Keywords: Monetary policy , fiscal policy , debt , precautionary motive , Monetary policy , Fiscal policy , Debt ,
    Date: 2007–02–15
  7. By: Hali J. Edison; Papa M'B. P. N'Diaye; Dennis P. J. Botman
    Abstract: Japan's key fiscal challenge is to put public finances on a more sustainable footing. This paper investigates the macroeconomic implications of alternative fiscal strategies for Japan using the IMF's Global Fiscal Model. The results suggest that: (i) an adjustment package that achieves primary balance through lower social transfers and government spending and a higher VAT is the most viable option and has a smaller negative impact on growth than other fiscal measures; (ii) achieving primary balance is not sufficient to stabilize the net debt ratio; (iii) prefunding future aging costs provides greater long-term benefits compared with less front-loaded strategies; (iv) tax reform involving shifting from corporate taxation to consumption taxation could mitigate the short-term output losses associated with fiscal consolidation; and (v) the spillovers to the rest of the world from consolidation in Japan are positive in the medium term, but modest.
    Keywords: Fiscal adjustment , aging , debt sustainability , tax reform , spillover effects , GFM , Fiscal policy , Japan , Tax reforms , Aging , Adjustment policy , Debt sustainability analysis , Public finance , Economic models ,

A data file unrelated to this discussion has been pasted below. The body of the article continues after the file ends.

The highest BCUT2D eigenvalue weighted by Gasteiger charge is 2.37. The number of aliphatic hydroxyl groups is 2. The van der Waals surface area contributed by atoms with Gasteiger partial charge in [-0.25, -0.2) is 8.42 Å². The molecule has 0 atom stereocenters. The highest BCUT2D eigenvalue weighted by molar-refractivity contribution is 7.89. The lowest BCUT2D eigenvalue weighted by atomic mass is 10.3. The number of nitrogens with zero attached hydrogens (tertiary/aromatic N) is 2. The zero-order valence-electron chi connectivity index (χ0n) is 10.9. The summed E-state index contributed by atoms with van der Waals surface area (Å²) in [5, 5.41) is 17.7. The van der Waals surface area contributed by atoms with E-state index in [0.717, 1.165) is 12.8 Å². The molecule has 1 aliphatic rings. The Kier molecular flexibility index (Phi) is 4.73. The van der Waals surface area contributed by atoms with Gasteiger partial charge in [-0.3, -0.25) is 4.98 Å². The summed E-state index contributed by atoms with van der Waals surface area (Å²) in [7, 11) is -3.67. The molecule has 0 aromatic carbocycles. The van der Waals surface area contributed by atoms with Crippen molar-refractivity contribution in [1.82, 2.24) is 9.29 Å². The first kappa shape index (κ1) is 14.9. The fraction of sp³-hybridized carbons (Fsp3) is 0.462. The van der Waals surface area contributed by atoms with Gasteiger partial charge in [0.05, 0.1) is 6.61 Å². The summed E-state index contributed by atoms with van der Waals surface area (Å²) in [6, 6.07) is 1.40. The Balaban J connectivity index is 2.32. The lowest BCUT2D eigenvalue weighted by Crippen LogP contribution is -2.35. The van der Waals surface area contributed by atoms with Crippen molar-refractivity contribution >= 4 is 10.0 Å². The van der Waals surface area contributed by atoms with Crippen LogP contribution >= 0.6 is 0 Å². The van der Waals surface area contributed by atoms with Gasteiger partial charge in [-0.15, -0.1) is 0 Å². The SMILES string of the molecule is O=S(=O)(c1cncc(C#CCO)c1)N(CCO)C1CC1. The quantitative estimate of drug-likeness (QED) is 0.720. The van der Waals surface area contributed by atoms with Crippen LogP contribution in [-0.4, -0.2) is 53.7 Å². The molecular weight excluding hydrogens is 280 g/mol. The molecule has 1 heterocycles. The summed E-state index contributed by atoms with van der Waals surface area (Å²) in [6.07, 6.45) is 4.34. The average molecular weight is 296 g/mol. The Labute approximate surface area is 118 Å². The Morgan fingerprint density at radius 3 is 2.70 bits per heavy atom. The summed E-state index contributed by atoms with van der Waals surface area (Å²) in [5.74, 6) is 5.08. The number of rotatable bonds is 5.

Date: 2007–02–23
  8. By: Calin Arcalean (Indiana University Bloomington); Gerhard Glomm (Indiana University Bloomington); Ioana Schiopu (Indiana University Bloomington); Jens Suedekum (University of Konstanz and IZA)
    Abstract: We present a dynamic two-region model with overlapping generations. There are two types of public expenditure, education and infrastructure funding, and governments decide optimally on budget size (tax rate) and its allocation across the two outlays. Productivity of government infrastructure spending can differ across regions. This assumption follows well established empirical evidence, and highlights regional heterogeneity in a previously unexplored dimension. We study the implications of three different fiscal regimes for capital accumulation and aggregate national welfare. Full centralization of revenue and expenditure decisions is the optimal fiscal arrangement for the country when infrastructure spending productivity is similar across regions. When regional differences exist but are not too large, the partial centralization regime is optimal where the federal government sets a common tax rate, but allows the regional governments to decide on the budget composition. Only when the differences are sufficiently large does full decentralization become the optimal regime. National steady state output is instead highest when the economy is decentralized. This result is consistent with the "Oates conjecture" that fiscal decentralization increases capital accumulation. However, in terms of welfare this result can be reversed.
    Keywords: fiscal federalism, decentralization, capital accumulation, infrastructure
    JEL: H72 H74 E62
    Date: 2007–02
  9. By: Steven P. Cassou (Kansas State University); Arantza Gorostiaga (Universidad del País Vasco)